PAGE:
The future of a commonly used abortion pill is now back on the doorstep of the Supreme Court after an appeals court ruling.

A three-judge panel of the United States Court of Appeals for the Fifth Circuit issued a decision on Tuesday saying that the abortion pill mifepristone should remain legal in the United States but with significant restrictions on patients’ access to it. The Department of Justice quickly said it opposed imposing those restrictions and would ask the Supreme Court to hear the case.

For now, until the Supreme Court weighs in, nothing will change about the availability of mifepristone, which is used in more than half of all abortions in the United States.

The appeals court decision is the latest development in a tangled and pitched fight that could have wide-ranging consequences even in states where abortion is legal, as well as for the Food and Drug Administration’s regulatory authority over other drugs.

Here’s the latest on what is in play.

At issue is the availability of mifepristone, the first pill taken in a two-drug regimen for medication abortion. More than five million women in the United States have used mifepristone to terminate their pregnancies, and dozens of other countries have approved the drug for use.

Last year, after the Supreme Court overturned the right to an abortion in the United States, a consortium of anti-abortion doctors and groups filed suit against the F.D.A. seeking to invalidate its approval of mifepristone and have the pill withdrawn from the market. The plaintiffs claim that mifepristone is unsafe and that the agency’s approval process for the drug was flawed.

The F.D.A. has forcefully countered those claims, contending that the drug is very safe and effective. It has cited a series of studies that show that serious complications are rare. The F.D.A. applies a special regulatory framework to mifepristone, meaning that it has been regulated much more strictly and studied more intensively than most other drugs.

In April, Judge Matthew J. Kacsmaryk of the Northern District of Texas, a Trump appointee who is a longtime opponent of abortion, issued a preliminary ruling invalidating the F.D.A.’s 23-year-old approval of mifepristone. Days later, a three-judge panel of the U.S. Court of Appeals for the Fifth Circuit, in New Orleans, struck part of Judge Kacsmaryk’s ruling but affirmed major aspects of it, allowing mifepristone to remain on the market but imposing significant restrictions on it.

Soon afterward, the Department of Justice and the company that makes the branded version of mifepristone sought emergency relief from the Supreme Court, which temporarily paused any changes involving mifepristone until another panel of the Fifth Circuit could hear an appeal of Judge Kacsmaryk’s preliminary ruling.

That panel, which included two judges appointed by President Donald J. Trump and one appointed by President George W. Bush, issued its decision on Tuesday. The ruling kept in place the F.D.A.’s original approval of mifepristone in 2000, as well as its approval in 2019 of the generic version of the drug, which now accounts for about two-thirds of the mifepristone sold in the United States.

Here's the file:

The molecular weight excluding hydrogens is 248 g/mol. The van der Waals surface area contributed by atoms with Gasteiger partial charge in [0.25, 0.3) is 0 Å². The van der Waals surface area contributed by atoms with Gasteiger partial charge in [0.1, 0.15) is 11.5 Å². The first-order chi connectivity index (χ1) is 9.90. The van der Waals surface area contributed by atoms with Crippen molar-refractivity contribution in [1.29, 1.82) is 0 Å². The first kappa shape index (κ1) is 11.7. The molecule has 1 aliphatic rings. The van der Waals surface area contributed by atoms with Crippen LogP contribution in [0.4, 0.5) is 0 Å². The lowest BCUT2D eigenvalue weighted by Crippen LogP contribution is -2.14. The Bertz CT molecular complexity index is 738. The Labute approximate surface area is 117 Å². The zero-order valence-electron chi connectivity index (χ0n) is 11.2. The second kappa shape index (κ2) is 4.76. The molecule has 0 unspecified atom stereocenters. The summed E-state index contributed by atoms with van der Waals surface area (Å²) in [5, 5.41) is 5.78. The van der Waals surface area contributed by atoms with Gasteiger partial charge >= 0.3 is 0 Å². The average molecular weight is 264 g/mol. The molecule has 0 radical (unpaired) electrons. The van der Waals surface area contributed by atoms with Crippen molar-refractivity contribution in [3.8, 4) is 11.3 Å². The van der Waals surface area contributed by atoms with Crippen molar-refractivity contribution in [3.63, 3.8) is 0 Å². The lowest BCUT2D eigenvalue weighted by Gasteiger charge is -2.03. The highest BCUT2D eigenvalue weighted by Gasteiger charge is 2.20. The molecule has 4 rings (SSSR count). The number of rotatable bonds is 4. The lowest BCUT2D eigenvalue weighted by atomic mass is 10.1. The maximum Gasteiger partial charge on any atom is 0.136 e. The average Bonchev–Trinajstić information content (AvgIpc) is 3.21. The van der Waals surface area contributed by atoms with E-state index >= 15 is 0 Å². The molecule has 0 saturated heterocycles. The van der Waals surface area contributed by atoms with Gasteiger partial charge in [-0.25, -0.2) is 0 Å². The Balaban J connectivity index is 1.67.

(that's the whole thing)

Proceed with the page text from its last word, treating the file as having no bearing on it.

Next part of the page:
But the appeals court’s decision essentially turned back the clock seven years, to before the F.D.A. began making a series of regulatory changes in 2016 that significantly broadened access to the pill. The appeals court said the pre-2016 rules should apply today. Those regulations required mifepristone to be prescribed and dispensed only by a doctor and picked up in person by the patient, who would have to visit the doctor three times during the medication abortion process. Reinstating those rules would effectively prevent patients from using telemedicine to obtain a prescription and from receiving mifepristone by mail.

In 2016, the F.D.A. also extended the time frame for mifepristone use, authorizing it until 10 weeks into pregnancy instead of seven weeks. (The appeals court decision would technically reinstate that seven-week limit, but it would have less practical impact because physicians in most states can legally use medical discretion to prescribe mifepristone until 12 weeks into pregnancy, as there is scientific evidence that abortion pills are safe and effective within that time frame.)

The Supreme Court could deny review, leaving in place the appeals court’s ruling, curbing but not eliminating access to the pill. Or it could agree to hear the appeal.

A decision by the Supreme Court could ensure full access to mifepristone, impose restrictions but stop short of sharply curtailing access, or withdraw approval of the drug.

If the justices uphold the appeals court ruling, it could also pave the way for all sorts of challenges to the F.D.A.’s approval of medications. Legal experts said medical providers anywhere in the country might be enabled to challenge government policy that might affect a patient. Leaders of the pharmaceutical and biotechnology industries have filed briefs saying that the case could undermine their businesses by destroying their ability to rely on a single national standard for their products.

Adam Liptak contributed reporting.

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